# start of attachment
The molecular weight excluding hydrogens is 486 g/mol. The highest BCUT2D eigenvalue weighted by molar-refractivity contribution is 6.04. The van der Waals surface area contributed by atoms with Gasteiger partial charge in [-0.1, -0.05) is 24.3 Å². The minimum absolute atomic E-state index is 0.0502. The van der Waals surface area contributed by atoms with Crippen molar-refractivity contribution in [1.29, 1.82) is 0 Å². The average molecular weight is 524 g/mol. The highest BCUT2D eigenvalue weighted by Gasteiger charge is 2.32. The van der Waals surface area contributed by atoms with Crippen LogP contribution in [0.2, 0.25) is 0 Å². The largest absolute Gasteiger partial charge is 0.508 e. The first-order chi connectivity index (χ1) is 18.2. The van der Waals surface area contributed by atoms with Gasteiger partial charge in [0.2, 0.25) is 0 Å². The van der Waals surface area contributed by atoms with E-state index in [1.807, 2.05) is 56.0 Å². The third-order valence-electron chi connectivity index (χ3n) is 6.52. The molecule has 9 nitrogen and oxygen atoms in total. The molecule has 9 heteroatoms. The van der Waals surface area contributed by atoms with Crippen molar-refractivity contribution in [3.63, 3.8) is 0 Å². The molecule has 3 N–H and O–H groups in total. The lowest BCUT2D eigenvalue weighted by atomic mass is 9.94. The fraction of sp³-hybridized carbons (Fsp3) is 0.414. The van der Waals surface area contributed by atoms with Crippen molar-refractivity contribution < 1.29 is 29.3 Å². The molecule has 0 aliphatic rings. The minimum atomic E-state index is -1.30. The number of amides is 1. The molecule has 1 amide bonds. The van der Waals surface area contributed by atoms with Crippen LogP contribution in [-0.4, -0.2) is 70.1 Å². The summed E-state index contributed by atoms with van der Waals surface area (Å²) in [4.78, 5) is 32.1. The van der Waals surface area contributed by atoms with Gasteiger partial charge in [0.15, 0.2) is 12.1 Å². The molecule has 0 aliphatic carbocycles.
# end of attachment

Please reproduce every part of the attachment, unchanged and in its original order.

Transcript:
The molecular weight excluding hydrogens is 486 g/mol. The highest BCUT2D eigenvalue weighted by molar-refractivity contribution is 6.04. The van der Waals surface area contributed by atoms with Gasteiger partial charge in [-0.1, -0.05) is 24.3 Å². The minimum absolute atomic E-state index is 0.0502. The van der Waals surface area contributed by atoms with Crippen molar-refractivity contribution in [1.29, 1.82) is 0 Å². The average molecular weight is 524 g/mol. The highest BCUT2D eigenvalue weighted by Gasteiger charge is 2.32. The van der Waals surface area contributed by atoms with Crippen LogP contribution in [0.2, 0.25) is 0 Å². The largest absolute Gasteiger partial charge is 0.508 e. The first-order chi connectivity index (χ1) is 18.2. The van der Waals surface area contributed by atoms with Gasteiger partial charge in [0.2, 0.25) is 0 Å². The van der Waals surface area contributed by atoms with E-state index in [1.807, 2.05) is 56.0 Å². The third-order valence-electron chi connectivity index (χ3n) is 6.52. The molecule has 9 nitrogen and oxygen atoms in total. The molecule has 9 heteroatoms. The van der Waals surface area contributed by atoms with Crippen molar-refractivity contribution in [3.63, 3.8) is 0 Å². The molecule has 3 N–H and O–H groups in total. The lowest BCUT2D eigenvalue weighted by atomic mass is 9.94. The fraction of sp³-hybridized carbons (Fsp3) is 0.414. The van der Waals surface area contributed by atoms with Crippen molar-refractivity contribution < 1.29 is 29.3 Å². The molecule has 0 aliphatic rings. The minimum atomic E-state index is -1.30. The number of amides is 1. The molecule has 1 amide bonds. The van der Waals surface area contributed by atoms with Crippen LogP contribution in [-0.4, -0.2) is 70.1 Å². The summed E-state index contributed by atoms with van der Waals surface area (Å²) in [4.78, 5) is 32.1. The van der Waals surface area contributed by atoms with Gasteiger partial charge in [0.15, 0.2) is 12.1 Å². The molecule has 0 aliphatic carbocycles.